by Fabien Redon and Steve Ciatti
Vice President, Technology Development, Achates Power; Principle Mechanical Engineer, Argonne National Laboratory
Automakers are working hard to meet pending fuel economy and emissions standards, like CAFE 2025 (54.5 mpg), and investing heavily in new technologies such as electric vehicles and their variants. According to a Frost & Sullivan forecast, however, 105,000,000 passenger and light commercial vehicles will be sold in 2020 – 98.6% of them with internal combustion engines.
Recently the Secretary of Energy, Dr. Ernest Moniz, announced an award to Achates Power, Argonne National Laboratory and Delphi Automotive, to develop a gasoline compression ignition (GCI) version of the Achates Power opposed-piston engine. The grant is one of the largest awarded by the Advanced Research Projects Agency – Energy (ARPA-E) in its history.
An opposed-piston, gasoline compression ignition (OPGCI) engine has the potential to be a game changer in the powertrain market, with very clean and efficient power. The combination of the two technologies could be the solution to pending emissions and fuel economy regulations and could very well be the internal combustion engine (ICE) that satisfies the challenges of ground mobility for decades to come.
The OPGCI combines proven, efficient technologies in an engine that has the potential to be about 50% more efficient than today’s gasoline engines, with comparable power; torque; noise, vibration and harshness (NVH); and, size. It does this by using the benefits of compression ignition, with a readily available fuel source – gasoline – in the highly efficient opposed-piston architecture, refined by Achates Power.
The efficiency advantage of diesel comes from the 13% higher energy density of diesel fuel – the other 27% comes from efficiency advantages of compression ignition over spark ignition. Russ Durrett of General Motors summarized these advantages in a presentation at the University of Wisconsin Engine Research Center.
Lean combustion – excess air relative to fuel – provides the majority of that improved thermodynamic efficiency in compression ignition by diluting the fuel to air mixture, resulting in lower combustion temperatures and reduced heat loss. For those mathematically inclined, we can refer to the equation for ideal engine efficiency:
Increasing air relative to fuel increases the ratio of specific heats (gamma, in the equation above). The reason for this comes from the ability of the gas to store the thermal energy created by combustion as increased pressure – i.e., how much of the temperature increase from combustion (what we pay for) goes into the increased pressure (what we get – work)?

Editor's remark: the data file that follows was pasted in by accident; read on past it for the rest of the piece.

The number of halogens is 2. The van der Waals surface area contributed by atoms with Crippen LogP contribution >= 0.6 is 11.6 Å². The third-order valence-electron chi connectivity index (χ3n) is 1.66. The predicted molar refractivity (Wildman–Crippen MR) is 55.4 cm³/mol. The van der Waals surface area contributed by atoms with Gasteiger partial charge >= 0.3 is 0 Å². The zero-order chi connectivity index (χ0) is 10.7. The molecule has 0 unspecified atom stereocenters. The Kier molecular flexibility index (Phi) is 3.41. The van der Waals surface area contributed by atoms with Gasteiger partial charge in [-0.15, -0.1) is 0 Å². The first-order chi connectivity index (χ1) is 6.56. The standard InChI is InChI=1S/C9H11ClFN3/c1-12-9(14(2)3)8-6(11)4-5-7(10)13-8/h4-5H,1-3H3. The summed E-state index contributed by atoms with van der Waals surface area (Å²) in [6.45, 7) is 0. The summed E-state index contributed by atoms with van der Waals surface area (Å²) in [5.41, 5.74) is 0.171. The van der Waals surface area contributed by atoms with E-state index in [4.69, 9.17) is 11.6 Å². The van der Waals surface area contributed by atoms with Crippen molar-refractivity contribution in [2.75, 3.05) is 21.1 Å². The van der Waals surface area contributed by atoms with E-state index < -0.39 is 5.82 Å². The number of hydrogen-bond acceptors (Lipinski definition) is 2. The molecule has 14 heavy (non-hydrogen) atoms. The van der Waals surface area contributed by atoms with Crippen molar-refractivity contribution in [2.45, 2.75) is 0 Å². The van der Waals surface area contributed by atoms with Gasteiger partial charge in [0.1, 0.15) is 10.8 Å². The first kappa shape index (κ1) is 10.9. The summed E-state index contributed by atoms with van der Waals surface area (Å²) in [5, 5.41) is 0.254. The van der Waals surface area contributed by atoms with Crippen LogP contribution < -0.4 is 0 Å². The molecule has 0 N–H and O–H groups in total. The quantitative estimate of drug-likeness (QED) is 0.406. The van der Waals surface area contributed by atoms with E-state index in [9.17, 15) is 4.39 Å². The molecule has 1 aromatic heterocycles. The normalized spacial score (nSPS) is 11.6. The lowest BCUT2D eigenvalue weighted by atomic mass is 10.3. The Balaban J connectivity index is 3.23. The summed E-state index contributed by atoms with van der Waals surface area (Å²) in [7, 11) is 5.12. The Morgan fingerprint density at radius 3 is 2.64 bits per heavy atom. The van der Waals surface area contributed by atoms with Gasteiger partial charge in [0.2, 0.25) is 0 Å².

Monatomic molecules, like noble gases (He, Ne, Ar, etc.) have the maximum gamma because they have almost no ability to store thermal energy aside from increasing the pressure of the gas. Unfortunately, noble gases are not reactive, so their use is challenging in a combustion system. Diatomic molecules, like nitrogen and oxygen, have a few ways to absorb thermal energy in their respective molecules but most of the energy goes into increased pressure. Poly-atomic molecules (CO2, H2O, etc.) have many more ways to store thermal energy without increasing the pressure; this type of energy storage is unrecoverable. As a result, to achieve the highest practical efficiency, the highest possible gamma is desired – which for practical purposes means that it is very desirable to use air as the primary working fluid of expansion and not exhaust gas. Operating the engine “lean” means that more of the working fluid is air and not exhaust gas. Spark-ignited gasoline engines, by contrast, operate at or near stoichiometry – the precise ratio of air to fuel to completely burn all the fuel – which creates the maximum amount of CO2 and H2O concentrations in the working expansion fluid.
Internal combustion engines are more efficient at high compression ratios. Another significant source of efficiency improvement (roughly one-quarter) comes from the increased compression ratio in diesel engines. If an engine has more compression it also (typically) has more expansion and delivers more power with the same amount of fuel input. As expansion continues, the temperature of the exhaust gas is reduced as the energy is put into useful work. Less energy is wasted as heat in high compression ratio engines. Gasoline spark ignition engines are limited to lower compression ratios to control pre-ignition (knocking) which can damage the engine.